Used (pre-owned cars) tend to cost less due to depreciation and the fact that they have more miles on them. So, unless you’re buying a luxury used vehicle, you will certainly find lower priced options buying used.
You Can Buy a Better Car:
Used cars provide more value for the dollar. A high-end used car can often be purchased at a much lower price than if it were purchased new. This means you get more for your money.
Dealerships add fees to new cars, including a delivery/destination fee, documentation/processing,
pre-delivery inspection, dealer prep, or vehicle procurement fees. Used cars typically have just a few fees: title and registration fees, used car sales tax, and documentation fees.
Disadvantages of Buying a Used Car
Used cars may have a murky past, such as flood damage, accidents, excessive wear-and-tear, recalls, etc.
How can you learn a vehicle’s history? Here’s some important information from the Federal Trade Commission
. Visit the National Motor Vehicle Title Information System
(NMVTIS) website, vehiclehistory.gov
, to get a vehicle history report with title, insurance loss, and salvage information. This site lists NMVTIS-approved providers of vehicle history reports.
NMVTIS-approved providers offer vehicle history reports to consumers, car dealerships, and financial institutions. But not all vehicle history reports are available through the NMVTIS website. Reports from other providers sometimes have additional information, like accident and repair history:
Lack of Warranty Coverage:
Dealers may offer limited warranties on used cars, so be sure to ask. Certified pre-owned cars are backed by the original manufacturer, subjected to a rigorous, multi-point inspection, and come with an extended warranty from the original date of service good at any dealer in the country.
More Expensive Financing:
Dealerships tend to offer better loan financing on new cars because they receive manufacturer bonuses for moving new cars off the lot, and they pass these savings to the consumer. Always ask for the lowest loan interest rate/APR on any loan.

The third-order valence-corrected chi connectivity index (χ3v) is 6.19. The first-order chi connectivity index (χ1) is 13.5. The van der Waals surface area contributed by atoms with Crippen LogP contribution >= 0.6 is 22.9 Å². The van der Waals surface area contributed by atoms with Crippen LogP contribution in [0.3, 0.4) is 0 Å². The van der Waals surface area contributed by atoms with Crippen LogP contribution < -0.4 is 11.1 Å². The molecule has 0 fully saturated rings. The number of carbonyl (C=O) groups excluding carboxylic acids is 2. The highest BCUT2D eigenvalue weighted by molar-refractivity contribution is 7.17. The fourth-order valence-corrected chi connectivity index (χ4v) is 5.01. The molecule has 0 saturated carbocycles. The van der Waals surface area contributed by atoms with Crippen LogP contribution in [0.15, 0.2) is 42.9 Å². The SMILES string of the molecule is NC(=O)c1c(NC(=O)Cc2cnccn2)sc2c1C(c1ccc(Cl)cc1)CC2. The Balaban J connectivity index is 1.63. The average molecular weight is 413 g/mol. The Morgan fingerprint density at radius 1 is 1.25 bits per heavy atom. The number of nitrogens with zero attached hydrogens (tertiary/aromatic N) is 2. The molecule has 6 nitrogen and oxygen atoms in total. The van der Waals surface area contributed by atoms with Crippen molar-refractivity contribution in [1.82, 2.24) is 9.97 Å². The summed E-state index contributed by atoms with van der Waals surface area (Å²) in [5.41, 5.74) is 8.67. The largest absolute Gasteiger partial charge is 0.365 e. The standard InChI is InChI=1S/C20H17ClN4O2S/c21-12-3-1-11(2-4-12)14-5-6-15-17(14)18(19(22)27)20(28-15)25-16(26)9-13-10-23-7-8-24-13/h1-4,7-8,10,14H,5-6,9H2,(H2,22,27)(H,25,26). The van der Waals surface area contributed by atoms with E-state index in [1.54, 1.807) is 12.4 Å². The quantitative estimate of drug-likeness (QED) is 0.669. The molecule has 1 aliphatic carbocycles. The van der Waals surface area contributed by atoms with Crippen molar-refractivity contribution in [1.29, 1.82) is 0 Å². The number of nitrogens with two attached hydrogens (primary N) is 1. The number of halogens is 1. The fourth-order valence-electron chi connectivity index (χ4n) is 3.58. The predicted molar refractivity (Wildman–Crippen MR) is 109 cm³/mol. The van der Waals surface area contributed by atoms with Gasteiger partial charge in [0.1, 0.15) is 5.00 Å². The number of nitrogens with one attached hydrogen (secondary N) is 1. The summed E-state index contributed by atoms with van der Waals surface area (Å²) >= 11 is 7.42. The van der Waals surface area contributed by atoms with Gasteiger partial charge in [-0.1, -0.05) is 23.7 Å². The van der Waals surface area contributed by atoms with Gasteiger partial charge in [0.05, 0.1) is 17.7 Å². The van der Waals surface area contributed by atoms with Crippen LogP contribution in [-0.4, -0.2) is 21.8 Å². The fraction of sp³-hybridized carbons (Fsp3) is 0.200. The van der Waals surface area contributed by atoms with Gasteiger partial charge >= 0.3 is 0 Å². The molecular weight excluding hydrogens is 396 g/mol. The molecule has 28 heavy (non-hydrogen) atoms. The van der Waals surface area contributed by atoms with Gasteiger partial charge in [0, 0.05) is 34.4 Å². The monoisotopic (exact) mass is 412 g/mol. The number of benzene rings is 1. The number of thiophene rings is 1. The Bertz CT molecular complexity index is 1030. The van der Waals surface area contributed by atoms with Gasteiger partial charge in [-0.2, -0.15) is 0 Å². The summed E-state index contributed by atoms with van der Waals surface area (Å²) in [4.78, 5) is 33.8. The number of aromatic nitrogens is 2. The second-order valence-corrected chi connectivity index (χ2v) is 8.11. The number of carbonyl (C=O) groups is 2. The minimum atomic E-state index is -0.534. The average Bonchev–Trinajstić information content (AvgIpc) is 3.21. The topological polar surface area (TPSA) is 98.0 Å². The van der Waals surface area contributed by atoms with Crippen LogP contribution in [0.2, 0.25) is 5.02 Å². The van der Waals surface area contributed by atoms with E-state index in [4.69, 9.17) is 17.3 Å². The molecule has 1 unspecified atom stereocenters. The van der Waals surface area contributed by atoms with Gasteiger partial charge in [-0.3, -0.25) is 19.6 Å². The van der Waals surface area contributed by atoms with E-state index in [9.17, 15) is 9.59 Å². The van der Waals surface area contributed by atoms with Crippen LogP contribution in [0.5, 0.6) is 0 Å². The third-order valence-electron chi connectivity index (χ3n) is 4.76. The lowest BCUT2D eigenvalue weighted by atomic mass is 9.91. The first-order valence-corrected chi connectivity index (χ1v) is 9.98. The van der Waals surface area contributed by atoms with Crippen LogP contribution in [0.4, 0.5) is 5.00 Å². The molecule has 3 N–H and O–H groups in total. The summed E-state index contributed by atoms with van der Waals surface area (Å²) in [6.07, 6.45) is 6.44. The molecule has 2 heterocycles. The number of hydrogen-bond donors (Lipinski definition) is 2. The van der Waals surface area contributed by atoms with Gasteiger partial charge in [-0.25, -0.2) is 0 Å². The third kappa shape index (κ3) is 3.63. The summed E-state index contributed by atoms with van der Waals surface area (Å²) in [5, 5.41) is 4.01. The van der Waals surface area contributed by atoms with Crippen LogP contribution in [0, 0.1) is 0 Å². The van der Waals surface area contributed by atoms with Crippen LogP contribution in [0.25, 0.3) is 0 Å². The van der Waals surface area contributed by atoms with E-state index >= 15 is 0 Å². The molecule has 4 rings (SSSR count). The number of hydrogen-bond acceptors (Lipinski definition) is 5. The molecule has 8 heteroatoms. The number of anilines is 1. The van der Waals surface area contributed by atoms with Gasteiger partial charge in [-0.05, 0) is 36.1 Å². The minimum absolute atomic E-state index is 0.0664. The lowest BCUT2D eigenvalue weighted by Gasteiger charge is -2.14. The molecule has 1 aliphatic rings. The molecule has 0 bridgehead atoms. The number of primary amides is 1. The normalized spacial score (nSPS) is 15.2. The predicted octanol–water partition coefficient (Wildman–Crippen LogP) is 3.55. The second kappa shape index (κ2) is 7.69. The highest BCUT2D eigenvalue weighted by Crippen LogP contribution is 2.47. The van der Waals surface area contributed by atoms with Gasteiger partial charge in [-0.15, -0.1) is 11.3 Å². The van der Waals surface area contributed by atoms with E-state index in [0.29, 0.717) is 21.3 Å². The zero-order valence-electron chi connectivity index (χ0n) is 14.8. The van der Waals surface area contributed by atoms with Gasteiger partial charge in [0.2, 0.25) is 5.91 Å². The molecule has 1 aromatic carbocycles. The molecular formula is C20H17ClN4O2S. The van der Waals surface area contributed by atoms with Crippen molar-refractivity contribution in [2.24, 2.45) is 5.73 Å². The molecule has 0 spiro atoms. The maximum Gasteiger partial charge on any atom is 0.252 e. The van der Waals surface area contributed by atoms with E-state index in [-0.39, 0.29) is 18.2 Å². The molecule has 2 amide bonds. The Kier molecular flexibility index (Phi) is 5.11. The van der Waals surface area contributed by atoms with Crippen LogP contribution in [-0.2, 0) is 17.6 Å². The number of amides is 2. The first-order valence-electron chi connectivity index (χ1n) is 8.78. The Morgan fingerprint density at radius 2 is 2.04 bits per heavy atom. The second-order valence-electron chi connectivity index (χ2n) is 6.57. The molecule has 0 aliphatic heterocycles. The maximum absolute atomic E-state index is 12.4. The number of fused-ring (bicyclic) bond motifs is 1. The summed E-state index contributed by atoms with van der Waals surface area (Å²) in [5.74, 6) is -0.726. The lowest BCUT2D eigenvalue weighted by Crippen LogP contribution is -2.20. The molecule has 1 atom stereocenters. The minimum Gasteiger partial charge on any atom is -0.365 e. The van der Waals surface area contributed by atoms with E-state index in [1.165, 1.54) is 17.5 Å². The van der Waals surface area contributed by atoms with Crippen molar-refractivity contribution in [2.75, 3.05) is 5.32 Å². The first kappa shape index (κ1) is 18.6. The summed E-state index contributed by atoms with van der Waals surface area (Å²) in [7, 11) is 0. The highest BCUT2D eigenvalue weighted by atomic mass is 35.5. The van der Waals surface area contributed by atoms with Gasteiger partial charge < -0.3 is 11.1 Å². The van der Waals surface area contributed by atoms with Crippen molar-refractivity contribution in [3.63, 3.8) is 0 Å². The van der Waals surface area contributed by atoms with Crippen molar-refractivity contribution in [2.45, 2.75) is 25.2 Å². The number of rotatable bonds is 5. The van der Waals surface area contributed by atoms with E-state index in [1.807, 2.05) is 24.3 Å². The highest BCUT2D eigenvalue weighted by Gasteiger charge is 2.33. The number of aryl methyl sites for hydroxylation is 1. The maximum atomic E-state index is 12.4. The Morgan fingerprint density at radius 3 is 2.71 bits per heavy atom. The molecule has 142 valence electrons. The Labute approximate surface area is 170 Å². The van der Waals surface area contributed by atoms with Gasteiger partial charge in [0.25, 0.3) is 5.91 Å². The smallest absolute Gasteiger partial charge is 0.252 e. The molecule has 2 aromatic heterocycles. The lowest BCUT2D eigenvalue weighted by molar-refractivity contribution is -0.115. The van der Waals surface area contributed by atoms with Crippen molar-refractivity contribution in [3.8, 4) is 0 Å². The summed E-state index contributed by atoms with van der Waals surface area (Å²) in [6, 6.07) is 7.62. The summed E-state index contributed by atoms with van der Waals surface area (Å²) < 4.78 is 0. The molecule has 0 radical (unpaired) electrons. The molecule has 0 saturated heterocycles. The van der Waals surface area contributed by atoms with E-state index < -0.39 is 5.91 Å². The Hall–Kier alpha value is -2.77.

Other Car Buying Options
In addition to buying a new car, there are several other ways to get the car you want at a price you can afford:
Certified Pre-Owned (CPO):
For this answer, we turn to Autotrader.com
, which explains that “a CPO car is one that is previously owned, usually with no more than 60,000 to 80,000 miles and no older than five to seven years. (The time and mileage warranties vary by manufacturer.) CPO cars are backed by the original manufacturer, subjected to a rigorous, multi-point inspection and come with an extended warranty from the original date of service good at any dealer in the country.”
Leased vehicles are typically new and are offered by all dealerships. A lease simply refers to the terms of the transaction. As an alternative to purchasing a car, leasing a car means taking possession of it for a short, fixed period of time. Like with purchasing a new car, you’ll make fixed monthly payments based on the loan interest rate you received. The main difference between leasing and purchasing new, is that when you purchase a car, it becomes fully yours once the loan is paid in full. With a lease, when the term of use ends, the vehicle must either be returned to the leasing company or purchased for its residual value.
For more details read, Pros and Cons of Leasing vs. Buying a Car.
Is it better to Buy New or Used Cars?
Whether you ultimately buy a new or used car, the one you choose would be the one that best meets your budget. Keep in mind that you’ll need to pay a monthly insurance premium as well as the loan payment (unless you buy entirely with cash). While a new car will come with a more comprehensive warranty and not need repairs right away, you’ll be paying a higher price out the door. Used cars can be incredibly reliable, especially a certified-pre-owned car.
Our best advice is to do the numbers, get prices on both a new and used car of the same make and model (if both are available), compare monthly payments based on the best interest rate you can find on each loan, and call your auto insurance company and get a quote for insurance on each. Once you have the numbers, you can determine which is more affordable on a monthly basis.
Next, use Credit Union of Southern California’s car loan monthly payment calculator
as a tool for starting your search for a new car.
Why Savvy Consumers Choose CU SoCal
For over 60 years, Credit Union of Southern California has been proudly serving the Southern California community. We provide our members with checking, savings, personal loans, auto loans, and other loan products with quick pre-approvals, no application or funding fees, and other unique advantages.
We are known throughout the area for our excellent Member service and we are proud to be serving the community where we work and live.